Let $F/K$ be an extension of fields, let $G=\{\sigma_1,\dots,\sigma_n\}$ be a finite subgroup of $\operatorname{Gal}(F/K)$.

If $\alpha\in F$, then any symmetric polynomial $\varphi\in K[\sigma_1(\alpha),\dots,\sigma_n(\alpha)]$ satisfies $\varphi\in F^G$, the fixed field of $G$.

Is it true that $F^G=K(\{\varphi_\alpha\in K[\sigma_1(\alpha),\dots,\sigma_n(\alpha)]: \varphi_\alpha \mbox{ is elementary symmetric}, \alpha\in F\})$? The above assertion says that the easy inclusion $\supset$ holds, but do these suffice? Note that we can take the polynomials to be elementary symmetric by the fundamental theorem of symmetric polynomials.

This question arose naturally to me when computing some fixed fields, since a useful strategy for determining them is to find some nice $\alpha$ to try (e.g. a set of generators for $F/K$), and start adjoining symmetric polynomials on the $\sigma_i(\alpha)$ to $K$ until you reach the necessary degree. So the question in other words is, does this procedure always work?


2 Answers 2


In a finite Galois extension, already trace is provably surjective (this proves non-degeneracy of the trace pairing $\langle \alpha,\beta\rangle=\hbox{trace}_{F/K}(\alpha\cdot \beta)$). This is standard, and found in many places, e.g., http://www.math.umn.edu/~garrett/m/number_theory/overheads/noth-10-05-2011.pdf

  • $\begingroup$ Dear Paul: thank you for your answer. The link is broken, though. Also, what about the case where $F/K$ is not finite Galois? $\endgroup$ Commented Nov 26, 2012 at 16:04
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    $\begingroup$ @Bruno: there aren't any nonconstant symmetric polynomials in infinitely many variables. $\endgroup$
    – user14972
    Commented Nov 26, 2012 at 17:37
  • $\begingroup$ @Hurkyl: I don't understand your comment. The group $G$ is finite. $\endgroup$ Commented Nov 26, 2012 at 18:33
  • $\begingroup$ For $F/K$ genuinely infinite, there may not be so many finite subgroups of the profinite group that is the proper $\hbox{Gal}(F/K)$. Maybe that part of the question needs refinement? $\endgroup$ Commented Nov 26, 2012 at 18:47
  • $\begingroup$ @paulgarrett: I'm sorry, I don't know anything about topological groups. For me, $\operatorname{Gal}(F/K)$ is the group of $K$-automorphisms of $F$. In any case, the question of $F/K$ finite but not Galois remains. $\endgroup$ Commented Nov 26, 2012 at 21:39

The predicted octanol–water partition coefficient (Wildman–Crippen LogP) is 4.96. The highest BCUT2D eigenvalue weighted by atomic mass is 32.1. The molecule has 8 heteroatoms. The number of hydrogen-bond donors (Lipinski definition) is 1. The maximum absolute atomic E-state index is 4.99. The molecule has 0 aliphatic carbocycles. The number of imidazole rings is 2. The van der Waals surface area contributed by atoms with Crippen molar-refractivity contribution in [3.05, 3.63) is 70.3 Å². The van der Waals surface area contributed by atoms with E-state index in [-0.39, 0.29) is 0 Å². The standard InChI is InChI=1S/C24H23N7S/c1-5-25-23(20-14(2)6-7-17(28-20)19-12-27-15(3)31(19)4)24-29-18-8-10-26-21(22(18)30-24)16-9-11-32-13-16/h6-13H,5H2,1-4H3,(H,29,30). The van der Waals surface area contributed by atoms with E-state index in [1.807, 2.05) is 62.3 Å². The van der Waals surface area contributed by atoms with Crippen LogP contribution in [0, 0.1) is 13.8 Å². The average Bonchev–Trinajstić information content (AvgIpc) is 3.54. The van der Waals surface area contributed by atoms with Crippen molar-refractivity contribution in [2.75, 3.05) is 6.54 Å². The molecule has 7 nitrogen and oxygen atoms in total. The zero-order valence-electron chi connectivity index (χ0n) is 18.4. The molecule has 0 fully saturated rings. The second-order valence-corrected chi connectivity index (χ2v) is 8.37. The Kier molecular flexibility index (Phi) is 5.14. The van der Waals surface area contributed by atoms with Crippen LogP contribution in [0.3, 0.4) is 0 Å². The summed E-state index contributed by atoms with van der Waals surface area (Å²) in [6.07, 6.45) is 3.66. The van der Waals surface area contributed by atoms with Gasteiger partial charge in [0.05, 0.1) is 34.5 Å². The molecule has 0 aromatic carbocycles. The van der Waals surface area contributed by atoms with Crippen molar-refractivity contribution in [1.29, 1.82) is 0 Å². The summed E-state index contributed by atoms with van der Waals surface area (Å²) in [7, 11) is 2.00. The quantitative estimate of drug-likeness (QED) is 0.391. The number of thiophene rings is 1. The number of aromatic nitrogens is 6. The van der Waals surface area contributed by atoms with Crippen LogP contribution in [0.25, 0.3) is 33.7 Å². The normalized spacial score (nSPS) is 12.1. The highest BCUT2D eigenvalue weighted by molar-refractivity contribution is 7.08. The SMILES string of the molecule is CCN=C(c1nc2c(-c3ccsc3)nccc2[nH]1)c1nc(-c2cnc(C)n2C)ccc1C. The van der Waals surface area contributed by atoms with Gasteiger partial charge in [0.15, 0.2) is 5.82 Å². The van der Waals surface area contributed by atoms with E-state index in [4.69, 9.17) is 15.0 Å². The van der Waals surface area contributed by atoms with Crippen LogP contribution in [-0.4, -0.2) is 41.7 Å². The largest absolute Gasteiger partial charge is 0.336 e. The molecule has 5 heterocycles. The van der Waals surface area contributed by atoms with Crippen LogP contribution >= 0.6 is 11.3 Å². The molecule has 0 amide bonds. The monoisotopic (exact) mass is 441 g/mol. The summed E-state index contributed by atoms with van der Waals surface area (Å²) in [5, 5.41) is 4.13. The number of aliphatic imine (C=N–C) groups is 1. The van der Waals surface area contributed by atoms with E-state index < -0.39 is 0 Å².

Your statement is true. Take any element $x\in F^{G}$, then $\sum_{i=1}^{n}\sigma_{i}(x/n)$ is a $G$-elementary symmetric function of $\alpha=x/n\in F^{G}$. This equals to $x$, since $x$ is fixed by the action of $G$. (This proof is only valid provided your field is not of characteristic $n$.)

But for your problem of finding fixed fields, you can only take $\alpha$ to be some known numbers you have in hand, e.g. from some generating set $S$ of the extension $F/K$: $F=K(S)$.

More concrete example is the Galois group of $f(X)=X^4-2$. Let $S$ be the set of all its roots: $S=\{ \, \sqrt[4]{2},\sqrt[4]{2}\sqrt{-1},-\sqrt[4]{2}, -\sqrt[4]{2}\sqrt{-1}\, \}$. The Galois group $\mathrm{Gal}_{\mathbb{Q}}(\mathbb{Q}(S))$ is the dihedral group of order $8$, and it has a unique cyclic subgroup $G$ of order four. The corresponding fixed field of $G$ is $\mathbb{Q}(\sqrt{-1})$. Note that $\sqrt{-1}=(\sqrt[4]{2}\sqrt{-1})/\sqrt[4]{2}$ is not a symmetric polynomial of $\sqrt[4]{2}$. For $\prod_{g\in G}(X-g\sqrt[4]{2})=X^4-2$ only has rational coefficients.

So the above proved proposition is sometimes misleading, but indeed elementary symmetric functions are good candidates. If symmetric functions don't suffice, carefully write down the action of $G$ to your well understood $\alpha$'s and construct numbers that is fixed by the action of $G$ using your experiences of previously worked out examples, untill you reach your degree of the extension.


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